how to use african black soap 3

i had my first run in with African black soap a few years ago. all the range amongst a small group of my friends at the time, i’d passed over their advice to try this interesting looking bar many a times. at the time it sounded so trendy, like it would fade away soon enough, but a year later they were still going on and on about this “miracle soap.” “throw out everything else girl! this is the business!” on the last plea from a friend i caved in and she dropped a bar into the palm my hand. other than thinking, “this one strange looking bar of soap,” i only had a snippet of advice from her on how to use it which was, “don’t over do it!” and was sent on my merry way. boy did she set me up good…


traditionally hand crafted by women in West Africa, there are more than 100 variations to African black soap depending on the region. made of a base of plantain skin, cocoa pod powder, honey, and shea butter and/or virgin coconut oil, it’s a natural, lye-free soap that moisturizes and cleanses the skin and hair. the roasted plaintain skins, which also give this soap its unique color, are chock full of vitamin a and e and make this soap potent when it comes to skin maintenance. cocoa powder and palm and palm kernel oil are then added to the soap giving it moisturizing properties along with the shea butter and/or coconut oil.

there is no rhyme or reason to the shape, it’s just an “organic” block of soap usually found in a finished and semi-smooth rectangular or square shape. the first time i saw a bar of this soap i wasn’t sure what to think. i wasn’t moved, wasn’t convinced. i wasn’t anything. it just looked like a blob of chocolate-ish…something. but after using it for over a year, i’m more than a convert.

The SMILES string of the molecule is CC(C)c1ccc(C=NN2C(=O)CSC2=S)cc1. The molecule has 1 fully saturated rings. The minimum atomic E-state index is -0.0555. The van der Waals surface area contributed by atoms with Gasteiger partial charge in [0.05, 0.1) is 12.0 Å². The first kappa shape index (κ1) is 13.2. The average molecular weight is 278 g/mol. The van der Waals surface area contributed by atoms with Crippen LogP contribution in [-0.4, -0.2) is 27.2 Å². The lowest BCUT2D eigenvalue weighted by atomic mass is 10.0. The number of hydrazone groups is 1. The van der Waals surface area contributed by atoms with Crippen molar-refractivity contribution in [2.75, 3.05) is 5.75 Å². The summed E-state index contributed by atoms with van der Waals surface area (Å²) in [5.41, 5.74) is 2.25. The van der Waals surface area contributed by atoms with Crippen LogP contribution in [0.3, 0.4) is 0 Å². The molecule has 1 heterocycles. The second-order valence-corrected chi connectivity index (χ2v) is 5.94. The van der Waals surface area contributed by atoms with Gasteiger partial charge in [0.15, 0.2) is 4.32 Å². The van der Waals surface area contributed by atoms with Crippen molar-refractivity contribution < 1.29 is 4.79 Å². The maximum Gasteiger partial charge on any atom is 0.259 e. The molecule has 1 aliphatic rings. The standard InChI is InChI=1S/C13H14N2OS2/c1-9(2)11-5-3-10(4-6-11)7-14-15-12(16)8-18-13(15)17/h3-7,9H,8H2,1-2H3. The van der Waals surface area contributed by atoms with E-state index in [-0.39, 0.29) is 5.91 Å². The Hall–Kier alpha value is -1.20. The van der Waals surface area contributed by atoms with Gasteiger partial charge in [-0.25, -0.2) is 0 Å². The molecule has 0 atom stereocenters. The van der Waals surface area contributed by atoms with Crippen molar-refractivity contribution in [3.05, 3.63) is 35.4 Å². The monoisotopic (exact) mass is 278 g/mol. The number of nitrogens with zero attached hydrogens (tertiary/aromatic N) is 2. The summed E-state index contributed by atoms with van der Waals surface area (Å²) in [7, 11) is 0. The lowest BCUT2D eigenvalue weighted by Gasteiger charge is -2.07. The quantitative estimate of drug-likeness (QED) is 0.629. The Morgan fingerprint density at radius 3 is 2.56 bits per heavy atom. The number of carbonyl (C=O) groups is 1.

black soap works wonders as a deep skin cleanser for all skin types by helping to manage oily skin and clear up acne and sooth eczema and psoriasis. i use it to remove makeup, wash my hair without leaving it stripped and also bathe with it sometimes.

the key to a great experience with black soap is first buying authentic and fair trade soap. when you buy fair trade products from developing countries it means that you are supporting “a movement of individuals and organizations working to ensure that producers in poor countries receive a greater percentage of the price paid by consumers.”* i buy my bars from a local dealer i trust as well as from my local organic grocery story, usually alaffia’s authentic african black soap. online and in store, Shea Moisture and Dudu Osun are other great brands and you can also buy black soap by the pound straight from West Africa.

since i’ve been using black soap, my skin has been blinging. the results of using black soap are akin to a Clarasionic brush or microdermabrasion. i feel like a glowing Alec Wek (who is not from West Africa but that’s neither here nor there because her skin slays)…without the long model legs. the key for me was figuring out how to use black soap without burning the shit (really there is no other word for the misuse of black soap) out of my skin like i did the first few times i used it. i’ve found that a bad first experience with black soap turns a lot of people off, even i was about to chuck the deuces. however, i’ve finally conquered black soap and have a few tricks up my sleeve on how to use it effectively without stripping or burning your skin – because really, who does not want the skin of an African model. anyone?